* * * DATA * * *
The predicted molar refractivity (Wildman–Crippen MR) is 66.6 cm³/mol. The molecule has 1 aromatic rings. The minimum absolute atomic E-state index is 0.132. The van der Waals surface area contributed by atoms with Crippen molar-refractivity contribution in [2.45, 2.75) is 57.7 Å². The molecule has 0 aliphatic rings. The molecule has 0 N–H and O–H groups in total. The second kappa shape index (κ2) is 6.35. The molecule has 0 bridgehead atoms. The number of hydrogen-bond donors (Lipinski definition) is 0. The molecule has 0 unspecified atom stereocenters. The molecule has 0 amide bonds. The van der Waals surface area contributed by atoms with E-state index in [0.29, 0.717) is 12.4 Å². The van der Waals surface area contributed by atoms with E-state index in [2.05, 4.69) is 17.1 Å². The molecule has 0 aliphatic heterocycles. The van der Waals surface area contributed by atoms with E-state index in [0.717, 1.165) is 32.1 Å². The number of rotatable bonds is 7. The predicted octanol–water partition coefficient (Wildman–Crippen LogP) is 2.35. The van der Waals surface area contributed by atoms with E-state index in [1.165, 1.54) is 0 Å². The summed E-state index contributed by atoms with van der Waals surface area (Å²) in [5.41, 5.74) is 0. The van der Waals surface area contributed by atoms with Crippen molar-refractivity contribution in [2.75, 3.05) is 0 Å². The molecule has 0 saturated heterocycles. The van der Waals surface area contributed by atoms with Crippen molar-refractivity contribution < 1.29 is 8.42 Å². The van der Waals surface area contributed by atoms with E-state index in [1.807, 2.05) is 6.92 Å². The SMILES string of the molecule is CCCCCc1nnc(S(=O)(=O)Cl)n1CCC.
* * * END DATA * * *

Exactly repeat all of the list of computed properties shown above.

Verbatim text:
The predicted molar refractivity (Wildman–Crippen MR) is 66.6 cm³/mol. The molecule has 1 aromatic rings. The minimum absolute atomic E-state index is 0.132. The van der Waals surface area contributed by atoms with Crippen molar-refractivity contribution in [2.45, 2.75) is 57.7 Å². The molecule has 0 aliphatic rings. The molecule has 0 N–H and O–H groups in total. The second kappa shape index (κ2) is 6.35. The molecule has 0 bridgehead atoms. The number of hydrogen-bond donors (Lipinski definition) is 0. The molecule has 0 unspecified atom stereocenters. The molecule has 0 amide bonds. The van der Waals surface area contributed by atoms with E-state index in [0.29, 0.717) is 12.4 Å². The van der Waals surface area contributed by atoms with E-state index in [2.05, 4.69) is 17.1 Å². The molecule has 0 aliphatic heterocycles. The van der Waals surface area contributed by atoms with E-state index in [0.717, 1.165) is 32.1 Å². The number of rotatable bonds is 7. The predicted octanol–water partition coefficient (Wildman–Crippen LogP) is 2.35. The van der Waals surface area contributed by atoms with E-state index in [1.165, 1.54) is 0 Å². The summed E-state index contributed by atoms with van der Waals surface area (Å²) in [5.41, 5.74) is 0. The van der Waals surface area contributed by atoms with Crippen molar-refractivity contribution in [2.75, 3.05) is 0 Å². The molecule has 0 saturated heterocycles. The van der Waals surface area contributed by atoms with Crippen molar-refractivity contribution < 1.29 is 8.42 Å². The van der Waals surface area contributed by atoms with E-state index in [1.807, 2.05) is 6.92 Å². The SMILES string of the molecule is CCCCCc1nnc(S(=O)(=O)Cl)n1CCC.